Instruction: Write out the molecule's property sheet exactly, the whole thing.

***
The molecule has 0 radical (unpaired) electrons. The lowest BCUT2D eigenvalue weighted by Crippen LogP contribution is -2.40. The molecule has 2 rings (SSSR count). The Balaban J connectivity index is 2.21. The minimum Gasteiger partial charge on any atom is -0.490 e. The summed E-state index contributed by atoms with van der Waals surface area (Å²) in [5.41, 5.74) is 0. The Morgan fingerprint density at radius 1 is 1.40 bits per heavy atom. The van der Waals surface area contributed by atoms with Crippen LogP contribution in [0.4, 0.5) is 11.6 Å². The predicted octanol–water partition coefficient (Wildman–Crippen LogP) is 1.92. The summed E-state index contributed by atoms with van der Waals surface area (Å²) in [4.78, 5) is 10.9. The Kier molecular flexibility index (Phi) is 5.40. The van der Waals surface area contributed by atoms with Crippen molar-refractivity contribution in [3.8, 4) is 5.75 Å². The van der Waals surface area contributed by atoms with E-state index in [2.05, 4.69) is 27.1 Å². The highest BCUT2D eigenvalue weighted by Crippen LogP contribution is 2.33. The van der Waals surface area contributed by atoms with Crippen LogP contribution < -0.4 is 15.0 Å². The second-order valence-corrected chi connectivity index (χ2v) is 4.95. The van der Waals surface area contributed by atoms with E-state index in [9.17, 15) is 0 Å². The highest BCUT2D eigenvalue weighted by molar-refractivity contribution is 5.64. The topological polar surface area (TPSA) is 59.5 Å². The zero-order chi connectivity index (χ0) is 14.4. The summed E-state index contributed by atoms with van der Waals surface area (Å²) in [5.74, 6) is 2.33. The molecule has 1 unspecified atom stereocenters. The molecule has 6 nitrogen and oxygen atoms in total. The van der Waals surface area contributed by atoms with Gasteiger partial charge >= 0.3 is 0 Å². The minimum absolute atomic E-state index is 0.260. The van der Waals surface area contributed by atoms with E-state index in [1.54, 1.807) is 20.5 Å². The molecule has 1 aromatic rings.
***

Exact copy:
The molecule has 0 radical (unpaired) electrons. The lowest BCUT2D eigenvalue weighted by Crippen LogP contribution is -2.40. The molecule has 2 rings (SSSR count). The Balaban J connectivity index is 2.21. The minimum Gasteiger partial charge on any atom is -0.490 e. The summed E-state index contributed by atoms with van der Waals surface area (Å²) in [5.41, 5.74) is 0. The Morgan fingerprint density at radius 1 is 1.40 bits per heavy atom. The van der Waals surface area contributed by atoms with Crippen LogP contribution in [0.4, 0.5) is 11.6 Å². The predicted octanol–water partition coefficient (Wildman–Crippen LogP) is 1.92. The summed E-state index contributed by atoms with van der Waals surface area (Å²) in [4.78, 5) is 10.9. The Kier molecular flexibility index (Phi) is 5.40. The van der Waals surface area contributed by atoms with Crippen molar-refractivity contribution in [3.8, 4) is 5.75 Å². The van der Waals surface area contributed by atoms with E-state index in [2.05, 4.69) is 27.1 Å². The highest BCUT2D eigenvalue weighted by Crippen LogP contribution is 2.33. The van der Waals surface area contributed by atoms with Crippen LogP contribution < -0.4 is 15.0 Å². The second-order valence-corrected chi connectivity index (χ2v) is 4.95. The van der Waals surface area contributed by atoms with E-state index in [9.17, 15) is 0 Å². The highest BCUT2D eigenvalue weighted by molar-refractivity contribution is 5.64. The topological polar surface area (TPSA) is 59.5 Å². The zero-order chi connectivity index (χ0) is 14.4. The summed E-state index contributed by atoms with van der Waals surface area (Å²) in [5.74, 6) is 2.33. The molecule has 1 unspecified atom stereocenters. The molecule has 6 nitrogen and oxygen atoms in total. The van der Waals surface area contributed by atoms with Gasteiger partial charge >= 0.3 is 0 Å². The minimum absolute atomic E-state index is 0.260. The van der Waals surface area contributed by atoms with E-state index in [1.54, 1.807) is 20.5 Å². The molecule has 1 aromatic rings.